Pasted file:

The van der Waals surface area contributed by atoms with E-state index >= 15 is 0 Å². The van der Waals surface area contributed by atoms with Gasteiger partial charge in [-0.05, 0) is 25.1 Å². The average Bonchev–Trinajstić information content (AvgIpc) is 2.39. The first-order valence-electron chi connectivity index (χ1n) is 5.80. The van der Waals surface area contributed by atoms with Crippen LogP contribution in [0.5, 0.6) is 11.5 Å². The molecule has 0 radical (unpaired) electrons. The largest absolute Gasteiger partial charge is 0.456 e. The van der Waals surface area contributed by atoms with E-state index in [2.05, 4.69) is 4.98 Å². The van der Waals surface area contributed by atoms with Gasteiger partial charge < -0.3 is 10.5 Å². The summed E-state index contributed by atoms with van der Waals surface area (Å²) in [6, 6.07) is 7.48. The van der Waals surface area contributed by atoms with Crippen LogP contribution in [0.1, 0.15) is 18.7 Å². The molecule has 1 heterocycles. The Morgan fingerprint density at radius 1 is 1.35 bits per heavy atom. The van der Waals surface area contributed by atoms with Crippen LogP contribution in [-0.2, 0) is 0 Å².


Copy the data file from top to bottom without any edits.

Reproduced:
The van der Waals surface area contributed by atoms with E-state index >= 15 is 0 Å². The van der Waals surface area contributed by atoms with Gasteiger partial charge in [-0.05, 0) is 25.1 Å². The average Bonchev–Trinajstić information content (AvgIpc) is 2.39. The first-order valence-electron chi connectivity index (χ1n) is 5.80. The van der Waals surface area contributed by atoms with Crippen LogP contribution in [0.5, 0.6) is 11.5 Å². The molecule has 0 radical (unpaired) electrons. The largest absolute Gasteiger partial charge is 0.456 e. The van der Waals surface area contributed by atoms with E-state index in [2.05, 4.69) is 4.98 Å². The van der Waals surface area contributed by atoms with Gasteiger partial charge < -0.3 is 10.5 Å². The summed E-state index contributed by atoms with van der Waals surface area (Å²) in [6, 6.07) is 7.48. The van der Waals surface area contributed by atoms with Crippen LogP contribution in [0.1, 0.15) is 18.7 Å². The molecule has 1 heterocycles. The Morgan fingerprint density at radius 1 is 1.35 bits per heavy atom. The van der Waals surface area contributed by atoms with Crippen LogP contribution in [-0.2, 0) is 0 Å².